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 Three Inquisitive People - The Beginning 
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In the early 1930?s DW was suffering the severe effects of 'The Slump'. He was doing his best to prevent bankruptcy.
It was his second wife Joan who came to the rescue. DW had shown her some of the short stories he had written years before, just for fun. One day she said: 'Why don't you write a book? I'm sure you could'
He decided that having a shot at it would at least take his mind of his worries; so he bought some paper and sat down to write a thriller.

It was DW's feeling that Louis' (Joan?s father) meanness and influence over DW's mother which stopped her giving him at least some financial help led DW to portray him as murdering her for her money by drowning her in a bath in a Curzon Street flat.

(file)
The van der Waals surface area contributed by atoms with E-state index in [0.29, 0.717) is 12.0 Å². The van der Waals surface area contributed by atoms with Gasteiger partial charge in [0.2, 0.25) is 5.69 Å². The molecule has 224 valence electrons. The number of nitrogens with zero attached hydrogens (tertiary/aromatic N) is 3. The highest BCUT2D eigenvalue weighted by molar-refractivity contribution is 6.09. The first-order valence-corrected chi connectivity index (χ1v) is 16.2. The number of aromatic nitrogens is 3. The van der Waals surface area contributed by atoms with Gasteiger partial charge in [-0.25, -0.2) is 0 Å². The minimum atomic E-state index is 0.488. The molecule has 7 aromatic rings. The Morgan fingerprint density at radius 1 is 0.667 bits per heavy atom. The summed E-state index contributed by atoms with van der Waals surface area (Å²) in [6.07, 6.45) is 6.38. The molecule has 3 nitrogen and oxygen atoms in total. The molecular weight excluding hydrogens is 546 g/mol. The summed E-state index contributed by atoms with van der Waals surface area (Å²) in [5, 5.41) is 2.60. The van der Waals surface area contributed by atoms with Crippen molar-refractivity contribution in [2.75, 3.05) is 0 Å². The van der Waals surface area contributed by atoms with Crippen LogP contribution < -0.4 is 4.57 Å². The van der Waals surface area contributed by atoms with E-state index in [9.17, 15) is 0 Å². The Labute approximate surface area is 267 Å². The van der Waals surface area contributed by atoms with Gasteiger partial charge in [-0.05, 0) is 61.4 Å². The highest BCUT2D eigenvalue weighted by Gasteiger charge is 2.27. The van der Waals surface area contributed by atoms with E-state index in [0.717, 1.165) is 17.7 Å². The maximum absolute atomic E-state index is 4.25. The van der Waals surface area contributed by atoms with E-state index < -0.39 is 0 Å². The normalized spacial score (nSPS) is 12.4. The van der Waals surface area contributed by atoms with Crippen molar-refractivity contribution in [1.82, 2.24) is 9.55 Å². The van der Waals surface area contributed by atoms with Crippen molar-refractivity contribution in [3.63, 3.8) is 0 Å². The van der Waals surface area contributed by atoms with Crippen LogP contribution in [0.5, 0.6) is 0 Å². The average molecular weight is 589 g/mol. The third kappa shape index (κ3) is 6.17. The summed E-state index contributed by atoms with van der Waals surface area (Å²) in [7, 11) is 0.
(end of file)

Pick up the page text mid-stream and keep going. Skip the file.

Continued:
The night of this murder brought together the Duke de Richleau, Simon Aron, Rex van Ryn and Richard Eaton for the very first time.

Joan typed the book and by mid July 1932 it was finished.
On the 23rd August DW learned that Messrs Hutchinson had accepted his book for publication.
Towards the end of 1932 the writing bug had well and truly got to DW and he wrote several short stories and another thriller. The second book was called The Forbidden Territory.
Both DW and Hutchinson agreed that the second book was better than the first and so it was decided that it should be published as his first book.

Three Inquisitive people didn?t appear in print until 12th December 1939 as one of four stories contained within the first omnibus edition of Wheatley?s work.